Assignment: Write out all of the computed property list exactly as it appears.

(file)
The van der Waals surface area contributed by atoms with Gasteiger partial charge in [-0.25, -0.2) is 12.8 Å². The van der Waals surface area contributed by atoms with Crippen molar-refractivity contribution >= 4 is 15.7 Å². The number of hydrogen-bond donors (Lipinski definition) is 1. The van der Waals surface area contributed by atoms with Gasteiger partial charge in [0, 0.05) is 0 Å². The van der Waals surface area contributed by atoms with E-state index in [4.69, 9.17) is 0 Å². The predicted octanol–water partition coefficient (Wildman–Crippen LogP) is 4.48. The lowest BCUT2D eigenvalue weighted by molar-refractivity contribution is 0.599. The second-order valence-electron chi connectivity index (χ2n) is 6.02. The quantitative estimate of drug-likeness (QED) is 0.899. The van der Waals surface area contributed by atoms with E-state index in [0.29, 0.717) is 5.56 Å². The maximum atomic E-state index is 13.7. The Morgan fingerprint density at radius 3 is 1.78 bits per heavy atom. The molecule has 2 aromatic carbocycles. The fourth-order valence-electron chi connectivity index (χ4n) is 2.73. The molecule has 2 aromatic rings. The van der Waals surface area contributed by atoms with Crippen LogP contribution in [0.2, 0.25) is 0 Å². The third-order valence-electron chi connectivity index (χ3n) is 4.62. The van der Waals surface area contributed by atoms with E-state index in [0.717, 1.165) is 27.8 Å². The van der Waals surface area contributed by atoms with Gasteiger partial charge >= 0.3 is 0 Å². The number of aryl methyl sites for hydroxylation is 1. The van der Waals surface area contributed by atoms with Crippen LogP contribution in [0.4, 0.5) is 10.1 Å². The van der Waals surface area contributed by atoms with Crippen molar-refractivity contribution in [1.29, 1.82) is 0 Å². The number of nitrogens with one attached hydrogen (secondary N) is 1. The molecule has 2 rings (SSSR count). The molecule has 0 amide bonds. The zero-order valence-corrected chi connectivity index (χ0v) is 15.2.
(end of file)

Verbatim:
The van der Waals surface area contributed by atoms with Gasteiger partial charge in [-0.25, -0.2) is 12.8 Å². The van der Waals surface area contributed by atoms with Crippen molar-refractivity contribution >= 4 is 15.7 Å². The number of hydrogen-bond donors (Lipinski definition) is 1. The van der Waals surface area contributed by atoms with Gasteiger partial charge in [0, 0.05) is 0 Å². The van der Waals surface area contributed by atoms with E-state index in [4.69, 9.17) is 0 Å². The predicted octanol–water partition coefficient (Wildman–Crippen LogP) is 4.48. The lowest BCUT2D eigenvalue weighted by molar-refractivity contribution is 0.599. The second-order valence-electron chi connectivity index (χ2n) is 6.02. The quantitative estimate of drug-likeness (QED) is 0.899. The van der Waals surface area contributed by atoms with E-state index in [0.29, 0.717) is 5.56 Å². The maximum atomic E-state index is 13.7. The Morgan fingerprint density at radius 3 is 1.78 bits per heavy atom. The molecule has 2 aromatic carbocycles. The fourth-order valence-electron chi connectivity index (χ4n) is 2.73. The molecule has 2 aromatic rings. The van der Waals surface area contributed by atoms with Crippen LogP contribution in [0.2, 0.25) is 0 Å². The third-order valence-electron chi connectivity index (χ3n) is 4.62. The van der Waals surface area contributed by atoms with E-state index in [0.717, 1.165) is 27.8 Å². The van der Waals surface area contributed by atoms with Gasteiger partial charge >= 0.3 is 0 Å². The number of aryl methyl sites for hydroxylation is 1. The van der Waals surface area contributed by atoms with Crippen LogP contribution in [0.4, 0.5) is 10.1 Å². The van der Waals surface area contributed by atoms with Crippen molar-refractivity contribution in [1.29, 1.82) is 0 Å². The number of nitrogens with one attached hydrogen (secondary N) is 1. The molecule has 2 rings (SSSR count). The molecule has 0 amide bonds. The zero-order valence-corrected chi connectivity index (χ0v) is 15.2.